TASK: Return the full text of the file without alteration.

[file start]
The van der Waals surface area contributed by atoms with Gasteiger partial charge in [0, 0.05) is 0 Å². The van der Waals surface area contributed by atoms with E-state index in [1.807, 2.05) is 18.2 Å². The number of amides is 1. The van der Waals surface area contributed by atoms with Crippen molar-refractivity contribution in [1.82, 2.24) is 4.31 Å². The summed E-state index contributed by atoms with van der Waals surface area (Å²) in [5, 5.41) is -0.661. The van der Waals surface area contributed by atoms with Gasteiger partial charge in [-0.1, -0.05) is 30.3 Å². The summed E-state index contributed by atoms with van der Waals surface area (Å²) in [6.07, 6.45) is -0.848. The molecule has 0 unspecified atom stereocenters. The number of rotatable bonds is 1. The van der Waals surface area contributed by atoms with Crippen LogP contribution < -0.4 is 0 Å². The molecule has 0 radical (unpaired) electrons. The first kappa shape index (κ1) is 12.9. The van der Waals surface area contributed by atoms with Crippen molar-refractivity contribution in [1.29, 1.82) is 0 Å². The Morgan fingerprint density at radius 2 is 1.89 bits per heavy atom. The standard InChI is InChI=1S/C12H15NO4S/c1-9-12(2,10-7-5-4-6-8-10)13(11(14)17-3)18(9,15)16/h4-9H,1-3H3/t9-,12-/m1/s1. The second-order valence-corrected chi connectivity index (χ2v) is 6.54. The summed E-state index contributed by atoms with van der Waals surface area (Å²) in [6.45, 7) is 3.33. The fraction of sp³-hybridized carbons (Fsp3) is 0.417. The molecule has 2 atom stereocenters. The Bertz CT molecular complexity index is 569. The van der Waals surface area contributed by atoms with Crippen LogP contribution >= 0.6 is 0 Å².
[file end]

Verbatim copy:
The van der Waals surface area contributed by atoms with Gasteiger partial charge in [0, 0.05) is 0 Å². The van der Waals surface area contributed by atoms with E-state index in [1.807, 2.05) is 18.2 Å². The number of amides is 1. The van der Waals surface area contributed by atoms with Crippen molar-refractivity contribution in [1.82, 2.24) is 4.31 Å². The summed E-state index contributed by atoms with van der Waals surface area (Å²) in [5, 5.41) is -0.661. The van der Waals surface area contributed by atoms with Gasteiger partial charge in [-0.1, -0.05) is 30.3 Å². The summed E-state index contributed by atoms with van der Waals surface area (Å²) in [6.07, 6.45) is -0.848. The molecule has 0 unspecified atom stereocenters. The number of rotatable bonds is 1. The van der Waals surface area contributed by atoms with Crippen LogP contribution < -0.4 is 0 Å². The molecule has 0 radical (unpaired) electrons. The first kappa shape index (κ1) is 12.9. The van der Waals surface area contributed by atoms with Crippen molar-refractivity contribution in [1.29, 1.82) is 0 Å². The Morgan fingerprint density at radius 2 is 1.89 bits per heavy atom. The standard InChI is InChI=1S/C12H15NO4S/c1-9-12(2,10-7-5-4-6-8-10)13(11(14)17-3)18(9,15)16/h4-9H,1-3H3/t9-,12-/m1/s1. The second-order valence-corrected chi connectivity index (χ2v) is 6.54. The summed E-state index contributed by atoms with van der Waals surface area (Å²) in [6.45, 7) is 3.33. The fraction of sp³-hybridized carbons (Fsp3) is 0.417. The molecule has 2 atom stereocenters. The Bertz CT molecular complexity index is 569. The van der Waals surface area contributed by atoms with Crippen LogP contribution >= 0.6 is 0 Å².